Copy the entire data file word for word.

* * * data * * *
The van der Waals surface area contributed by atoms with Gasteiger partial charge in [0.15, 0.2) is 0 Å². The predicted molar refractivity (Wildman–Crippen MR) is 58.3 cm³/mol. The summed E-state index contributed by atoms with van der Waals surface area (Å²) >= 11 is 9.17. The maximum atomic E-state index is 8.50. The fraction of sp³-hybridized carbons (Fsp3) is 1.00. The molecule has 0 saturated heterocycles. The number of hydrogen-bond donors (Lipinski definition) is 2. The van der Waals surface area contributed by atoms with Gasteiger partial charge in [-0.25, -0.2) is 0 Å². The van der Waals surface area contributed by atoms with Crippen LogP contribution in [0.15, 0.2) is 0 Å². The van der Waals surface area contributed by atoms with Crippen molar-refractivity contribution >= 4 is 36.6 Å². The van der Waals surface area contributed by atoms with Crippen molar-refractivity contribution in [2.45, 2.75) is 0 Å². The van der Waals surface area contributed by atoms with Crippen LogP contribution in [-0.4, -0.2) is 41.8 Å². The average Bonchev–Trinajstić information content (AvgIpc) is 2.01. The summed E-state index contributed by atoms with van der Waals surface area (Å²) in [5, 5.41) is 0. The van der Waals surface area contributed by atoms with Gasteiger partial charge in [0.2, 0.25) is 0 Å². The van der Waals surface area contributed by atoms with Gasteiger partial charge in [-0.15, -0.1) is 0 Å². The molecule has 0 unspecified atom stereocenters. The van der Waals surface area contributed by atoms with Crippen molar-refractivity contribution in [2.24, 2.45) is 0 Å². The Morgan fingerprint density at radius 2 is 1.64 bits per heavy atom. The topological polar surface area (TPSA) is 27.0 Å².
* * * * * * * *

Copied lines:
The van der Waals surface area contributed by atoms with Gasteiger partial charge in [0.15, 0.2) is 0 Å². The predicted molar refractivity (Wildman–Crippen MR) is 58.3 cm³/mol. The summed E-state index contributed by atoms with van der Waals surface area (Å²) >= 11 is 9.17. The maximum atomic E-state index is 8.50. The fraction of sp³-hybridized carbons (Fsp3) is 1.00. The molecule has 0 saturated heterocycles. The number of hydrogen-bond donors (Lipinski definition) is 2. The van der Waals surface area contributed by atoms with Gasteiger partial charge in [-0.25, -0.2) is 0 Å². The van der Waals surface area contributed by atoms with Crippen LogP contribution in [0.15, 0.2) is 0 Å². The van der Waals surface area contributed by atoms with Crippen molar-refractivity contribution >= 4 is 36.6 Å². The van der Waals surface area contributed by atoms with Crippen molar-refractivity contribution in [2.45, 2.75) is 0 Å². The van der Waals surface area contributed by atoms with Crippen LogP contribution in [-0.4, -0.2) is 41.8 Å². The average Bonchev–Trinajstić information content (AvgIpc) is 2.01. The summed E-state index contributed by atoms with van der Waals surface area (Å²) in [5, 5.41) is 0. The van der Waals surface area contributed by atoms with Gasteiger partial charge in [0.2, 0.25) is 0 Å². The van der Waals surface area contributed by atoms with Gasteiger partial charge in [-0.15, -0.1) is 0 Å². The molecule has 0 unspecified atom stereocenters. The van der Waals surface area contributed by atoms with Crippen molar-refractivity contribution in [2.24, 2.45) is 0 Å². The Morgan fingerprint density at radius 2 is 1.64 bits per heavy atom. The topological polar surface area (TPSA) is 27.0 Å².